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I'm not sure if my solution is correct. Would be very happy if you can check and say what I did wrong.

a) Is to make A xor B with only conjunction, disjunction and negation. b) Is to check if A xor (B AND C) is equal to ((A xor B) AND (A xor C))

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In part (a), you made a mistake converting $\lnot (A \land B)$ to $\lnot A \land \lnot B$, double check your demorgans. Similarly, a mistake changing $\lnot (\lnot A \land \lnot B)$ to $A \land B$

The correct use of demorgan's is:

$\lnot (A \land B)$ is equal to $\lnot A \lor \lnot B$

and (try to figure these out on your own before looking at the solution)

$\lnot (\lnot A \land \lnot B)$ is equal to $A \lor B$

For part (b), I looked over it and didn't see any mistakes.

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A sure way to test if your equivalency is correct is to exhaustively test it with a truth table, where if you set A to 1, B to 0 and C to 1, you will find: (1 ⊻ 0) ∧ (1 ⊻ 1) -> 0 ; (1 ⊻ (0 ∧ 1)) -> 1

(A ⊻ B) ∧ (A ⊻ C) is 1 only when A is 1, and B and C are both 0, or when A is 0, and both B and C are 1.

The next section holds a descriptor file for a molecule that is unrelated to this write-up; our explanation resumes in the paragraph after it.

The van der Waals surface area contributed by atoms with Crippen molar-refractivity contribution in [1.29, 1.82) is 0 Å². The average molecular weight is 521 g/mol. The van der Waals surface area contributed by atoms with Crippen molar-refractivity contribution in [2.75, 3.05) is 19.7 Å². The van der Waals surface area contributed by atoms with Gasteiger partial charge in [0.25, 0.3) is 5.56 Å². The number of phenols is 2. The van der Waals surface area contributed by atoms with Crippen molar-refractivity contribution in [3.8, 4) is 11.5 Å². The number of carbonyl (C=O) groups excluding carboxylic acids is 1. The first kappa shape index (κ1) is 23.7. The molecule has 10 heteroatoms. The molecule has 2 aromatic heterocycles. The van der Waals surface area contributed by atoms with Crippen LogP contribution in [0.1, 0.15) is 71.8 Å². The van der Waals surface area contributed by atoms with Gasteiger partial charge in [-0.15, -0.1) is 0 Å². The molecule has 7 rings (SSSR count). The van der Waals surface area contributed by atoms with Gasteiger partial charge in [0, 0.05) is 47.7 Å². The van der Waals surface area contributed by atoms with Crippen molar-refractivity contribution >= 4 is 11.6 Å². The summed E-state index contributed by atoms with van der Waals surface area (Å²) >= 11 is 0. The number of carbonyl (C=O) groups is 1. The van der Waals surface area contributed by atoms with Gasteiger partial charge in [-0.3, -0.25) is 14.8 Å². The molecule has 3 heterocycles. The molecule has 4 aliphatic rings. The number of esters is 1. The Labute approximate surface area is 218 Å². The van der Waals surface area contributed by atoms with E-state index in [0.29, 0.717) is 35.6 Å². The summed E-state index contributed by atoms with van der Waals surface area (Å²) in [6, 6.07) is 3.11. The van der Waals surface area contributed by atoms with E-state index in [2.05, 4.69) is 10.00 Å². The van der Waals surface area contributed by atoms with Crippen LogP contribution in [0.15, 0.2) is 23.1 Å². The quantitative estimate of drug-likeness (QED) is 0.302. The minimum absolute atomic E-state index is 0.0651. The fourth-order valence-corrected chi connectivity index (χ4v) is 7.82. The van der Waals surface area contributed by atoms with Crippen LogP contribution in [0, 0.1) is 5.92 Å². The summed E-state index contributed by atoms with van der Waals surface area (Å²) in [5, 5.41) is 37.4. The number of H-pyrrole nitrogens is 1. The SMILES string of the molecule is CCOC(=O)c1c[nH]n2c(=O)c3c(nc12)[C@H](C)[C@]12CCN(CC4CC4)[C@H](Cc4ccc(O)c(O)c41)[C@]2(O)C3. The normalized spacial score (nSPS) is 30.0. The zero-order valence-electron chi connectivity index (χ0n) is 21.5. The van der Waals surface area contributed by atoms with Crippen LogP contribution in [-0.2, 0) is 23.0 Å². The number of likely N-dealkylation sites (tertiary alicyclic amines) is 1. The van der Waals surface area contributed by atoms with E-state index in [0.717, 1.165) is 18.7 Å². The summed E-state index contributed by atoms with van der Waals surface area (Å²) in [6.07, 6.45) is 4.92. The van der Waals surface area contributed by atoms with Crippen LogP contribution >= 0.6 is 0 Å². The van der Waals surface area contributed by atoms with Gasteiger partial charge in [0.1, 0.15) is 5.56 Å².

Incidentally, your expression happens to be the exact formula used in some emulators to calculate the overflow condition code (V = (arg ^ val) & (arg ^ res)) and I don't think there is a C language expression for it that generates fewer operations. (C, and most target architectures, does not offer the 'equiv' boolean operation as a primitive, which is what would be needed to use fewer operations)

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a) No, your last substitution is wrong.

b) By reasoning: if $B$ and $C$ are equal, then both expressions reduce to $A\text{ xor }B$; but if they are different, the expressions reduce to $A\text{ xor }\text{false}$ and $\text{false}$.

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